Persona 4 Dancing All Night

I realized this morning that I’ve posted on Monday, Tuesday, Thursday, and now today on Friday.  This is in stark contrast to my announcement that I’d be posting three times a week (Mon/Wed/Fri), but in my defense I thought yesterday was Wednesday.  You’ll have to forgive me, in my unemployed state the days have been running together.  In light of that today’s post is going to be slightly different, as I am out of schedule and a little burnt out on all the reviewing.  Rest assured I’ll be back on Monday with another review, and I’ll be moving into first impressions of the Fall 2015 season as well.  For today though I’d like to move into a first impression of…

Persona 4 Dancing All Night

Disco Ball Teddy!

As you may have guessed from the music posts I’ve made, I am a fan of rhythm games.  For me there’s something hypnotic about pushing buttons to the sound of a beat, and rhythm games offer quite a bit of challenge in their scaling difficulty modes.  From the vocaloid game “Project Diva f” on my Vita, to “Love Live School Idol Festival” on my phone, I love the ability to listen and play along with music.  This is why I was so excited for “Persona 4 Dancing All Night” (P4DAN) when it was announced.  My excitement was further compounded by my history with this particular video game franchise.

The investigation team returns!

Persona 4 itself is a game I have covered, and you’ll remember from that post how much I adore that game.  In terms of my best games of all time it rates very close to Chrono Trigger, and if I actually sat down and debated with myself it might come out as my number one game.  This isn’t the first time we’ve seen the characters of Persona in a different title, but this is the first one I’ve picked up outside of the original series.  The prospect of my favorite characters, in one of my favorite genre’s, with some of my favorite video game music was WAY too good to pass up.  It’s as if Santa and the Easter Bunny came together on Halloween during my childhood to create a mega-holiday.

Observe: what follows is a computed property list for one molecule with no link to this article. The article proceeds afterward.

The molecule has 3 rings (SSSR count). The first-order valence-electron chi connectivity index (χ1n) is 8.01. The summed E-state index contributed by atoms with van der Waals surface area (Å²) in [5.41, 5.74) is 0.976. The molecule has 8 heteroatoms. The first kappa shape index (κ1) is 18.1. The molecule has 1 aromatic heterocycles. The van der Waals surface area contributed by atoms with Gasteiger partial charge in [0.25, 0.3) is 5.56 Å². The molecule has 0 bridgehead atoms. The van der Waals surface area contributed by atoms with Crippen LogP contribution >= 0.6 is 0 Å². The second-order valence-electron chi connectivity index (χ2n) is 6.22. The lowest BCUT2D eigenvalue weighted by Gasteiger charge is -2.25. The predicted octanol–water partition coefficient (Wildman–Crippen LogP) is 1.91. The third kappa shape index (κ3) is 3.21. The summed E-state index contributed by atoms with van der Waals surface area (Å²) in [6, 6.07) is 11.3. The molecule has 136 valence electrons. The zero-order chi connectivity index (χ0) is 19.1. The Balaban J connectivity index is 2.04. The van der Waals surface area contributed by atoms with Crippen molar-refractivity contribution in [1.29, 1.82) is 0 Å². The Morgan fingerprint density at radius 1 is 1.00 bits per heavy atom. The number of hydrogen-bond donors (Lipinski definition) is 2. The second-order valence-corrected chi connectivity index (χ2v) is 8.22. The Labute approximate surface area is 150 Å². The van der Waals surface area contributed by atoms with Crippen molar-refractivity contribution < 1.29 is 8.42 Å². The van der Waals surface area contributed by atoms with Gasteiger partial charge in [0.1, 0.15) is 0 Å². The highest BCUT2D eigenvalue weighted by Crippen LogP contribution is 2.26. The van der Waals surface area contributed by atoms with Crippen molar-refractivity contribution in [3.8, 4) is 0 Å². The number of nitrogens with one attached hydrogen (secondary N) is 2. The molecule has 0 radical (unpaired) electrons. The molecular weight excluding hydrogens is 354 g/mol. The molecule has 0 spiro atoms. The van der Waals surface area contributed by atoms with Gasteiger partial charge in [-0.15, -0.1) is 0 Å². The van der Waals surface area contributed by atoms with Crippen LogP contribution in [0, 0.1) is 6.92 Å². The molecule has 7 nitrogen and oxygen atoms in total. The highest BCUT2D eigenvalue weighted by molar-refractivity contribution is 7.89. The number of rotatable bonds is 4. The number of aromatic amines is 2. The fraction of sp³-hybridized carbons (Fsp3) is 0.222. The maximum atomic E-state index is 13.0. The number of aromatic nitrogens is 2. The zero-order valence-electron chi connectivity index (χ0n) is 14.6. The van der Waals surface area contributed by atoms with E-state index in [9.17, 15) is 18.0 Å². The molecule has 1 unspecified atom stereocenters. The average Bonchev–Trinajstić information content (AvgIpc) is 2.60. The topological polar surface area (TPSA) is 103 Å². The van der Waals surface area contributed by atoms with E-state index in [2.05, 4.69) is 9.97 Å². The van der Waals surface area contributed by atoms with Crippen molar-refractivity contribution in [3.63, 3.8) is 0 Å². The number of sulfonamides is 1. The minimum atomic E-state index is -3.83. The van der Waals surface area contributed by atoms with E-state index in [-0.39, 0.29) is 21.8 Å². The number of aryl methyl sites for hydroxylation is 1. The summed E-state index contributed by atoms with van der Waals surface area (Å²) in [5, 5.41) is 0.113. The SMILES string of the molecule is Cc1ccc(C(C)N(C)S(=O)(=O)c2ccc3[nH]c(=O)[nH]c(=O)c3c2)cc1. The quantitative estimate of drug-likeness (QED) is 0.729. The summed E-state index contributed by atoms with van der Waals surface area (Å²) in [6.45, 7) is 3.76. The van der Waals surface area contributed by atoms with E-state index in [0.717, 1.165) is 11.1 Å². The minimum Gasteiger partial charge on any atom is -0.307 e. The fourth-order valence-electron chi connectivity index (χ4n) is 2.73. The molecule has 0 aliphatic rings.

The level designs haven’t differed much so far, but I’m not very far yet.

Now that I’ve spent two paragraphs gushing about my anticipation for the game, let’s dive into the question on all your minds.  Does it stack up to the anticipation?  Well dear readers the simple answer to that is, “yes so far it does”.  Remember this is a first impression so I can’t say for certain whether the whole game stacks up to the hype, but so far I am enjoying it.  The story mode plays out like a visual novel, though admittedly more like a visual novel of an 80’s dance movie.  Due to the inability to change the voices to Japanese, we are treated to some very cringe inducing dialogue about “expressing yourself through dance” and “being true to yourself”.  Decent messages I suppose, but delivered in a way that would only fit in a movie for teenagers.  To be fair I wasn’t expecting much in that department.  After all what other story could there be with a game about using dance to save people from a Borg-like ribbon?  Allow me to explain.

Oh the cringe, but I’ll deal with it because Persona.